Downtown Toronto is quite pretty, with its Victorian style buildings blending into skyscraper-covered modernity. The Royal Ontario Museum is certainly huge and its coverage of Europe and Africa (and I must mention, the dinosaurs) is certainly the most comprehensive I've ever seen in a museum. Yet, it has so much to cover, that it would do well to learn some didactic skills from the Fields Museum. The Bata shoe museum, is yet another interesting place to visit and showcases the origin of shoes and shoe types from all over the world - quite a learning experience.

The Niagara falls is quite close, a 2 hour drive away. It's certainly the most awesome falls I've ever seen - when you're down its base in the ferry and you look up at the millions of gallons of water pouring down from such heights, its just awesome.

The CN Tower is yet another interesting place - one of the world's tallest structures and has a revolving restaurant atop. Now, the lift in Express Towers in Mumbai used to block my ears as it went up 20 odd floors; in the CN lift I could hardly feel anything and would not have known I'd gone up a few thousand feet had I not had glass around. The view atop, if course, magnificient.

And the weather, for now, is pretty much great in summer. The winter though, I hear is only for the locals.

(Blue Jays is the local baseball team)

Collecting mana in manali

Manali is a 14-16 hour drive from Delhi. The route is picturesque; in particular, the segment between Kullu and Manali that runs parallel to a meandering river covered on either side by lush green tall mountains - just heavenly.

Manali is a small town and could probably be covered in a day's walkaround. Old Manali has some interesting spots - Manu's temple being one - and was packed with foreign tourists (for some reason a majority being Israelis) when I landed up. There were even some signboards in Hebrew!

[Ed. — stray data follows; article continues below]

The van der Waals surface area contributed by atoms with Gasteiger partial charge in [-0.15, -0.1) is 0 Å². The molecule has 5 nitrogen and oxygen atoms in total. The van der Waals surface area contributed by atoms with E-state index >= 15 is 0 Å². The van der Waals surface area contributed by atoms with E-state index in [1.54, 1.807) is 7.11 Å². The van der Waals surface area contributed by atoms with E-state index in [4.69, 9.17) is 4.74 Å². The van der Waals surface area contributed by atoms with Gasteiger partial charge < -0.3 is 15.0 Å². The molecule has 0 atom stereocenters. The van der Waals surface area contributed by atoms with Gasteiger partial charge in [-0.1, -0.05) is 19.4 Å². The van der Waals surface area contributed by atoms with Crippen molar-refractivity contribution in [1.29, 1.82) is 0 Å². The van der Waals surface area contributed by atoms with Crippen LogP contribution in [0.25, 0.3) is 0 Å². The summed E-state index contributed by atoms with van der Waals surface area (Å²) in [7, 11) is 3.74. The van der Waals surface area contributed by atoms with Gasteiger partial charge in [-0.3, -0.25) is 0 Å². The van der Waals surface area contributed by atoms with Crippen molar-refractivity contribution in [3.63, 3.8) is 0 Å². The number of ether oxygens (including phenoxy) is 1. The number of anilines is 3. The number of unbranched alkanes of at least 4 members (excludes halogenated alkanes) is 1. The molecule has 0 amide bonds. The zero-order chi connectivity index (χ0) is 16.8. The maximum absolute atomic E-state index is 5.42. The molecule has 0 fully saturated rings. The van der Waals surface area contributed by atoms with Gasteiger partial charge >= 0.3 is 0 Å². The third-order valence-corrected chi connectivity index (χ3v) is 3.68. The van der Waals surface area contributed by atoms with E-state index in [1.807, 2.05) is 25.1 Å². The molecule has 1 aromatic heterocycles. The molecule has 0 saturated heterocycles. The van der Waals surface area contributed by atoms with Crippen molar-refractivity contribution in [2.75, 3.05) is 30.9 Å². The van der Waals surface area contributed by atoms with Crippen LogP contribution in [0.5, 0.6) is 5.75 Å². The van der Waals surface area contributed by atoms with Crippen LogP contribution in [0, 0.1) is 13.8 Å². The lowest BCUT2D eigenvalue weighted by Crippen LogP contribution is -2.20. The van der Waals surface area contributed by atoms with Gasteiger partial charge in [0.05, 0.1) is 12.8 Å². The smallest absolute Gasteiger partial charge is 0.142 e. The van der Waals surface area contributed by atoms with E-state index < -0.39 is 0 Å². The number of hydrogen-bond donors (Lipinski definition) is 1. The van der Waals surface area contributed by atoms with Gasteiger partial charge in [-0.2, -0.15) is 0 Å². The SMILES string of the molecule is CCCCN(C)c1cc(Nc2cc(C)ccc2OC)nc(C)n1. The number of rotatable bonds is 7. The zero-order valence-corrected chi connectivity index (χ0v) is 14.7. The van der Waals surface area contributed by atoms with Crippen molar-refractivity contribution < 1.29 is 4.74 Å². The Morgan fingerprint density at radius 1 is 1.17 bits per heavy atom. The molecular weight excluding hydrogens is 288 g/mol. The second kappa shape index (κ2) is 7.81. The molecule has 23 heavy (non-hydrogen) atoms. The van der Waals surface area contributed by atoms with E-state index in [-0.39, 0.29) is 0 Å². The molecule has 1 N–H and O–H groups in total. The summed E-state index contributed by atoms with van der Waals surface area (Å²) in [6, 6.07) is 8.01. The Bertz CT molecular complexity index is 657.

The ride up from Manali to Rohtang freaked me out initially, I caught a 4 am bus that wound its way in the darkness and fog along a precipitous narrow road up the mountains; but the sun came out as we crossed the pass and the snow covered peaks presented an awesome sight. The road was in quite a pathetic state with a gazillion bumps and much credit must be given to the driver of the HPSRTC bus (and the bus itself) that navigated such roads. Rohtang was all melted - I've seen photos of the pass covered in snow - but when I landed in mid July, it was just wet foggy land.

The bus crossed the pass to enter the Lahaul and Spiti valley. The ride downwards from the pass into the valley zigzags, covered with lush green meadows - at the background were the snow covered tall peaks, dotted with small houses and monasteries at the base. This is, by far, the most beautiful mountainous landscape I've ever seen - and is quite a sight to behold.

After reaching the valley, the road followed the Chenab river, bordered by dry barren mountains, passing the location of formation of the Chenab by the merger of the Chandra and the Bhaga rivers.

Keylong is a small town on the route, often considered a night rest spot for people who continue on to Leh and for trekkers to the nearby mountains. Per se, the town has little to offer; yet its location amidst tall mountains with snow peaks in sight makes it a beautiful resting spot. What surprised me was that so remote is town had impeccable broadband connectivity and TV access showing every channel out there. And, the town even has a non-stop bus service into Delhi.

I had to turn back from my explorations at Keylong, given insufficient time at hand. Keylong is considered as a sort of a base camp for trekkers to the glaciers nearby and into the Leh/Ladakh region. June-September, when the passes melt, is the season to get here. A good trekking trip is estimated to last a week or two at least, and I am resolved to come back to the region some day to try it out.